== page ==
By Barney Frank
HERE’S a statistic you may not be aware of: about 50 percent of the world’s uncultivated, arable land is in Africa. This abundance of potential farmland offers Africa the opportunity to feed itself and to help feed the rest of the globe. But consider another statistic: because of poor roads and a lack of storage, African farmers can lose up to 50 percent of their crop just trying to get it to market.
His inventions from 50 years ago enabled cell phones, laptops, and flat-screen TVs. Now, at age 88, he’s aiming to make solar power cheaper than coal.
If you thought that America’s financial sector had gotten enough of bad publicity, think again. The insider-trading trial of Raj Rajaratnam, a billionaire hedge-fund manager, has now begun. It is likely to provide an especially lurid exposé of the corrupt underbelly of the financial world.
US Secretary of State Hillary Clinton is set to sign a Memorandum of Understanding with the World Bank marking World Water Day today at the bank’s Washington headquarters. The MOU will strengthen support to developing countries seeking a water secure future, the State Department said.
Water is a paradoxical commodity: It seems free and plentiful, yet its supply is under tremendous strain. Use of fresh water has more than doubled in the past 50 years, and many fear that we are coming close to a frightening breaking point, a world where chronic water shortages for farmers, businesses and people are the norm. Some experts even see international conflict emerging over access to dwindling supplies.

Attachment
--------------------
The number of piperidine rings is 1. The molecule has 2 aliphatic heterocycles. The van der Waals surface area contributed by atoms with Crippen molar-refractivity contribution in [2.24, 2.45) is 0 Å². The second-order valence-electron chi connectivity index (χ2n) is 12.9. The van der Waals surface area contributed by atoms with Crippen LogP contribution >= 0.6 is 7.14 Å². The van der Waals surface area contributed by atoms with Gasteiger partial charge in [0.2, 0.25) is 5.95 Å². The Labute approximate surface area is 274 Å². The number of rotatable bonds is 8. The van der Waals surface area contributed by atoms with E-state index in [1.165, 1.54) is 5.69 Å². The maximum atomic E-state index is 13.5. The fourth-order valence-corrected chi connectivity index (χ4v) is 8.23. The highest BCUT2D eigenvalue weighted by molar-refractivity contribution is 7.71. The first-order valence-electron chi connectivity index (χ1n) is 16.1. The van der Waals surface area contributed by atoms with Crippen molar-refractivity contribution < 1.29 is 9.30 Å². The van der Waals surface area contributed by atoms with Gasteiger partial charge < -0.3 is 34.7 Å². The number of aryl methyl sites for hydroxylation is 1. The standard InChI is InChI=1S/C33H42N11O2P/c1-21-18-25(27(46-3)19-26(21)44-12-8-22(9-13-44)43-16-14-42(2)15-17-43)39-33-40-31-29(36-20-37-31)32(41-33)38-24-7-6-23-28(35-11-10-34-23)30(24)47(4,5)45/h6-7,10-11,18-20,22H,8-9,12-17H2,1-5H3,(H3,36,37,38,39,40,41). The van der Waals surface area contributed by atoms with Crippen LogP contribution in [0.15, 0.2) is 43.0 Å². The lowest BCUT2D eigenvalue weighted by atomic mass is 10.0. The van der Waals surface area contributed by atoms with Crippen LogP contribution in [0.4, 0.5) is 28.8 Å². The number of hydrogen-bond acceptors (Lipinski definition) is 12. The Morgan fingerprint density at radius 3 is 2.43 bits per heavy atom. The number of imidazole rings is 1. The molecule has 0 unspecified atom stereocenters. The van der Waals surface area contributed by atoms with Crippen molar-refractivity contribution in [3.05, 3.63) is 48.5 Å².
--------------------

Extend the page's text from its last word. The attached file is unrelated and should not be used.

By 2050, the world's cities will have to support 3 billion more inhabitants, mostly in developing countries, with crucial investments needed in three areas: water, energy, and transportation. Several of the planet's top city planning and environmental business experts gathered at Harvard Business School earlier this month to discuss available options.
Key concepts include:
What the United States can learn from the tiny island nation of Mauritius. Suppose someone were to describe to you a small country that provided free education through university for all of its citizens, transportation for school children, and free health care—including heart surgery—for all. You might suspect that such a country is either phenomenally rich or on the fast track to fiscal crisis.
This will be a very short diary. I just wanted to get this chart out there. I originally received it as a post by the Facebook group "The Christian Left."
Does great wealth bring fulfillment?
An ambitious study by Boston College suggests not. For the first time, researchers prompted the very rich—people with fortunes in excess of $25 million—to speak candidly about their lives. The result is a surprising litany of anxieties: their sense of isolation, their worries about work and love, and most of all, their fears for their children.